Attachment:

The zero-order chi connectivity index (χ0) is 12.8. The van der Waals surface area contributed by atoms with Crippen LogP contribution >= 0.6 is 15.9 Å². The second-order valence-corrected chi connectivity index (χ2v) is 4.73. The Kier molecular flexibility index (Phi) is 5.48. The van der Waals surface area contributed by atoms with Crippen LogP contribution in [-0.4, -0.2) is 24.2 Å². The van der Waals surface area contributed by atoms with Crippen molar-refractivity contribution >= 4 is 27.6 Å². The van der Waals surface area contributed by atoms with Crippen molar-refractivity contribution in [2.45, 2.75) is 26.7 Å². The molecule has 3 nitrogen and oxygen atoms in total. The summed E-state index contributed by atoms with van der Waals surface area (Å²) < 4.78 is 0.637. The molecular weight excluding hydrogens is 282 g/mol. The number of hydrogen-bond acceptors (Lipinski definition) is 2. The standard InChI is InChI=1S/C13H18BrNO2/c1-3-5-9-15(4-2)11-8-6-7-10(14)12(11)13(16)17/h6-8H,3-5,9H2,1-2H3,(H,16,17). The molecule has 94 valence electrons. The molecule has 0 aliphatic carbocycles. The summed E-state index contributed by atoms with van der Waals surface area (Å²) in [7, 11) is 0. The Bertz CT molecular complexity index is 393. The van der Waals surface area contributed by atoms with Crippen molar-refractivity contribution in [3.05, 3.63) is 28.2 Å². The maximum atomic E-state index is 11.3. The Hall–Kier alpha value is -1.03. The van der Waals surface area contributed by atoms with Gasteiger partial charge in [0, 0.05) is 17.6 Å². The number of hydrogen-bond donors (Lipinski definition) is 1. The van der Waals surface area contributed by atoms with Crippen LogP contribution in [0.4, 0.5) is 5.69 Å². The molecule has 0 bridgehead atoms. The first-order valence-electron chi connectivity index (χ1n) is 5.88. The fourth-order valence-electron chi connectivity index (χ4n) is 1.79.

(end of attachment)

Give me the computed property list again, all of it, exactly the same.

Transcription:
The zero-order chi connectivity index (χ0) is 12.8. The van der Waals surface area contributed by atoms with Crippen LogP contribution >= 0.6 is 15.9 Å². The second-order valence-corrected chi connectivity index (χ2v) is 4.73. The Kier molecular flexibility index (Phi) is 5.48. The van der Waals surface area contributed by atoms with Crippen LogP contribution in [-0.4, -0.2) is 24.2 Å². The van der Waals surface area contributed by atoms with Crippen molar-refractivity contribution >= 4 is 27.6 Å². The van der Waals surface area contributed by atoms with Crippen molar-refractivity contribution in [2.45, 2.75) is 26.7 Å². The molecule has 3 nitrogen and oxygen atoms in total. The summed E-state index contributed by atoms with van der Waals surface area (Å²) < 4.78 is 0.637. The molecular weight excluding hydrogens is 282 g/mol. The number of hydrogen-bond acceptors (Lipinski definition) is 2. The standard InChI is InChI=1S/C13H18BrNO2/c1-3-5-9-15(4-2)11-8-6-7-10(14)12(11)13(16)17/h6-8H,3-5,9H2,1-2H3,(H,16,17). The molecule has 94 valence electrons. The molecule has 0 aliphatic carbocycles. The summed E-state index contributed by atoms with van der Waals surface area (Å²) in [7, 11) is 0. The Bertz CT molecular complexity index is 393. The van der Waals surface area contributed by atoms with Crippen molar-refractivity contribution in [3.05, 3.63) is 28.2 Å². The maximum atomic E-state index is 11.3. The Hall–Kier alpha value is -1.03. The van der Waals surface area contributed by atoms with Gasteiger partial charge in [0, 0.05) is 17.6 Å². The number of hydrogen-bond donors (Lipinski definition) is 1. The van der Waals surface area contributed by atoms with Crippen LogP contribution in [0.4, 0.5) is 5.69 Å². The molecule has 0 bridgehead atoms. The first-order valence-electron chi connectivity index (χ1n) is 5.88. The fourth-order valence-electron chi connectivity index (χ4n) is 1.79.